I fully expect The MLB to start getting very serious about the Arizona plan over these next couple of weeks.  I'd be surprised if the league wasn't playing in Arizona by early June.  I also fully expect Florida to get scrapped from the conversation because they are doing worse than Arizona with covid19 and they are much closer to the upper east coast where most of the countries cases and deaths are currently at.

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Just now, Rotocious said:

 

Daily deaths and new cases have gone drastically down and have stayed there for a few days now.  Active cases have peaked in the country. 

 

The Upper East coast is where covid is far worse than the rest of the country.  51% of the deaths are in New York and New Jersey.  40% are in New York alone.

 

I fully expect The MLB to start getting very serious about the Arizona plan over these next couple of weeks.  I'd be surprised if the league wasn't playing in Arizona by early June.  I also fully expect Florida to get scrapped from the conversation because they are doing worse than Arizona with covid19 and they are much closer to the upper east coast where most of the countries cases and deaths are currently at.

Cuomo, who hasn't exactly been shy about delivering tough news, said he can still envision baseball being played in NYC this summer in empty stadiums.

https://apnews.com/50172d242b0ccf5408e80fa0f22d2216

Easy enough to say "well that's a pipe dream, costs him nothing to say 'it's possible.'"

Which is true.  But it also costs him nothing to say, "we've been devastated as a city, we can't even begin to think about something like sporting events at a time like this."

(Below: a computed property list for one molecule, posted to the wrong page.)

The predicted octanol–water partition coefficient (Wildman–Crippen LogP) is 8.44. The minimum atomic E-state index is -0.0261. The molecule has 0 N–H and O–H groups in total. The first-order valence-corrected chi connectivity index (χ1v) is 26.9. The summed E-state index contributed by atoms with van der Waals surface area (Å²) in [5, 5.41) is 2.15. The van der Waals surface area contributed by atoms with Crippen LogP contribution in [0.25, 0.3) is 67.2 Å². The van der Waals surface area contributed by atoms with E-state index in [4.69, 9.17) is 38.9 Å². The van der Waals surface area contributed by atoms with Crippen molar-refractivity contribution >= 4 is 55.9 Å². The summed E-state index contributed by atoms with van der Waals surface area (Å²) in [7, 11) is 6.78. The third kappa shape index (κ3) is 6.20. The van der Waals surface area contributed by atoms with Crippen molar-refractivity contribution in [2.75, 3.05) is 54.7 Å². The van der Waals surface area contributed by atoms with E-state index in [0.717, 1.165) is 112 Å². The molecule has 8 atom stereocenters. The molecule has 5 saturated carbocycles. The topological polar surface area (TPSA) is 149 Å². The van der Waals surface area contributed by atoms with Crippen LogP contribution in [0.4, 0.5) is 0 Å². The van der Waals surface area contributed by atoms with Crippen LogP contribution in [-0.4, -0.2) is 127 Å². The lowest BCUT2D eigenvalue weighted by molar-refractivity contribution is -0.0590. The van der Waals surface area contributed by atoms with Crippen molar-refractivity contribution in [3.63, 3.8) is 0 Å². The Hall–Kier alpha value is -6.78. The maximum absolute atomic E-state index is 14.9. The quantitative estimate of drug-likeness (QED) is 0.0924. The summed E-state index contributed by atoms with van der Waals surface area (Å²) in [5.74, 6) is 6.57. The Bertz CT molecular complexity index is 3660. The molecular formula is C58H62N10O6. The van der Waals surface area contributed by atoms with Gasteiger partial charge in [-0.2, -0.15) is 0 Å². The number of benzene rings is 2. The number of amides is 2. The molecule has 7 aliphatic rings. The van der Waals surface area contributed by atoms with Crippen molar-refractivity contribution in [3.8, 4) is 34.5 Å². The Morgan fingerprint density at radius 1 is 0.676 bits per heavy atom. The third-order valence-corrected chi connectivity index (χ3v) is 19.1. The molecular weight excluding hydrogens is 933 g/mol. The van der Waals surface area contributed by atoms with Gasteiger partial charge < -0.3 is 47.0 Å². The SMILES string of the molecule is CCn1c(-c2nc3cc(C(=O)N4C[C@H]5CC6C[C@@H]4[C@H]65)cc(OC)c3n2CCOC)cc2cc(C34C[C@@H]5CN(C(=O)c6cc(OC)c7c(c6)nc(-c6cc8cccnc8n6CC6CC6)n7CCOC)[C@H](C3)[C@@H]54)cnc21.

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1 hour ago, Rotocious said:

 

You're talking about weighing the risk/reward of playing empty stadium games, it isn't fair to say the MLB really doesn't make that much money off of ads.  When clearly the full number that really matters in this topic is the entirety of TV revenue.  I am pretty sure the OP was referencing all of TV money which would be the only logical reference when making this argument.

 

It's not fair to try to tell someone they are wrong by cherry picking a very small piece of data from a much larger data set..

 

The reward for empty stadium games is not just MLB ad revenue.  But it is the revenue of all the TV contracts with big and small networks.  Which that fangraphs article goes into and lays out much better numbers to use when discussing the topic of conversation of what kind of revenue is being left on the table by not playing empty stadium games.

TV revenue and ad revenue aside, there is also the opportunity cost of not having a season of baseball to push the sales of officially licensed products. If baseball were to take a year off, the lack of games to market these products or build excitement for purchasing team branded hats, shirts, jerseys, coffee cups, grill covers, etc. goes in the tank for a whole year. Is product sales a minuscule revenue stream? All of theses revenue streams add up to craploads of millions of dollars. So you’re faced with losing this year’s inventory to waste which is not just reduced revenue it’s a potential financial disaster. On the other hand, they could have the most unencumbered share of audience since before cable TV existed, being the best thing on TV, the biggest story in the news and resulting in flourishing (maybe record-setting) product sales. They already have a breast cancer line of products that have been a success, why not a COVID line? Baseball themed face masks anyone? Maybe one with a catcher’s mask and team logo? So it could be really, really bad or potentially really, really good financially. Let’s not forget this is a sport that saw success fielding women in wartime.